“To this point, the California show has been a successful venture for our members,” said Bruce Roberts, executive director of the TDA. “The members have gotten much more out of it than they’ve put into it. There has been some difference of opinion [between the TDA and TALA] over the dates, but the show will perpetuate.”
The new, earlier January date boasts another sellout, the fourth consecutive time all available space in the Mart has been taken. At latest count, 321 companies were slated to show their goods, roughly the same number of firms that exhibited in April 1994. The first Los Angeles event, held in May 1993, drew 275.
The October show, highlighting fall fabrics, drew about 350, but 40 of those were a joint showing of leather and accessories firms, a group that shows in a temporary space in the Mart, only in the fall. The October 1993 event featured about 320 companies in total.
While firms such as Gordon Textiles have pulled out of the show, they’ve been replaced by newcomers such as Malden Mills Industries.
Gordon, a TDA member, has said that while the January date works for the print converters that make up a large portion of the TDA membership, “for fashion fabrics, it doesn’t work.”
Howard Ackerman, Malden’s vice president and general manager, apparel, said, “California has always been an important market. We’ve heard that the show is an important one, so we’re going to try it out.”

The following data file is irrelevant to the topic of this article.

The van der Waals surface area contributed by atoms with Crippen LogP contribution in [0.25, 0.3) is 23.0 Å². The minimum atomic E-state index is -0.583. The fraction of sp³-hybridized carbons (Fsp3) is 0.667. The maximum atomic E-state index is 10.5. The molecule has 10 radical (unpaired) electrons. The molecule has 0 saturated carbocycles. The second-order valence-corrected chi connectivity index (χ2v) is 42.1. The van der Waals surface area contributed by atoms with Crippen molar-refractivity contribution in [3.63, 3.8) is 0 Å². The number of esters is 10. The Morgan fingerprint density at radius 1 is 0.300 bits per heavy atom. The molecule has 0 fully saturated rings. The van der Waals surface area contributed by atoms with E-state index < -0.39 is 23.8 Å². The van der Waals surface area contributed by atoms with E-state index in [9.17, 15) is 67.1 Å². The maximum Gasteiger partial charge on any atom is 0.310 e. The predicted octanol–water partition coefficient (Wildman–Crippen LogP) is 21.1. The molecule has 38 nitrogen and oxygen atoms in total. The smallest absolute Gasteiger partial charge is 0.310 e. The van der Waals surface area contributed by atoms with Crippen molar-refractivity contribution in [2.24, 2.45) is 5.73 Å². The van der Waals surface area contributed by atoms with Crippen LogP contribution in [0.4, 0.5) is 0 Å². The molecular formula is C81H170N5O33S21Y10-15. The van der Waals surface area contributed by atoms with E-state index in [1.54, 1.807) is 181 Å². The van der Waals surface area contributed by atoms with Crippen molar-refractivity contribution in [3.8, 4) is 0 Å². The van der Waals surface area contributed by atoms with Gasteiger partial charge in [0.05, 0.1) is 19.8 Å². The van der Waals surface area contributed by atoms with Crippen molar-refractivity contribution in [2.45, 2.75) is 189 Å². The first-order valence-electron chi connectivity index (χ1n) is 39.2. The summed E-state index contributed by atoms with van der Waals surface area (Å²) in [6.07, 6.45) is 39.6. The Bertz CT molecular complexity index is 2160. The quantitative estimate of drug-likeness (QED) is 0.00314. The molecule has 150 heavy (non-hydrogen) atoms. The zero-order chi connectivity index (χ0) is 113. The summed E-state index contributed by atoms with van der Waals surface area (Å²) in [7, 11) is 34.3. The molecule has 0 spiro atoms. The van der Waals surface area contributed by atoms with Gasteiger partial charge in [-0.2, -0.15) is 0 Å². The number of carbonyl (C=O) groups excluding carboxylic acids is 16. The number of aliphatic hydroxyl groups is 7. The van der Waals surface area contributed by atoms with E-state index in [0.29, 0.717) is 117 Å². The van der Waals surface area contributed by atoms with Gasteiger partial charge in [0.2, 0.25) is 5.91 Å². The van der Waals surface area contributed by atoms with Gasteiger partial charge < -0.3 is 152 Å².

Mart officials said buyer attendance should be around 7,000, about the same number that walked the through the halls in October. “We’d rather have the same number of buyers coming in and looking at the new things we have to offer than more buyers just coming through our showroom and not buying because they made their decisions already,” said James Gutman, president of Pressman-Gutman, a converter here. Gutman was one of the more vocal TDA members who moved to get the January date.
“The show had grown so much so quickly, but a lot of that was just people coming through and saying hello,” Gutman added. “For the show to become more viable the second and third time around, the timing had to change. We need January and August dates.”
While TALA has more companies showing — about 100 — many of them are represented by sales agents. The TDA contingent, on the other hand, is made up of larger firms, and most of those companies bring key executives to the show.
“I think the best thing now about the show from our standpoint is the timing,” added Isaac Kier, chairman and chief executive officer of Lida, which has three showrooms in the California Mart. “In terms of numbers, I don’t think the show needs to grow, it just needs to maintain its current importance in the market.”
Maurice (Corky) Newman, president and ceo of the Mart, said that by changing the physical layout of the show for greater accessibility and beefing up what he calls “the added attractions,” the event is gaining in stature — if not in total numbers.
January’s show will occupy all of the 13th floor’s A and B sections, along with a small number of showrooms in the C section. Other areas include the Market Mezzanine, located just above the lobby, and the Exhibit Hall, located just below the lobby.
“We’re eventually planning to clear the entire C section of the 13th floor, and that will allow us to put nearly everyone showing at the show in one space,” said Bob Berg, executive director of TALA.
Currently, he noted, because the show is spread throughout the Mart, “it’s hard to get consistent traffic sometimes.”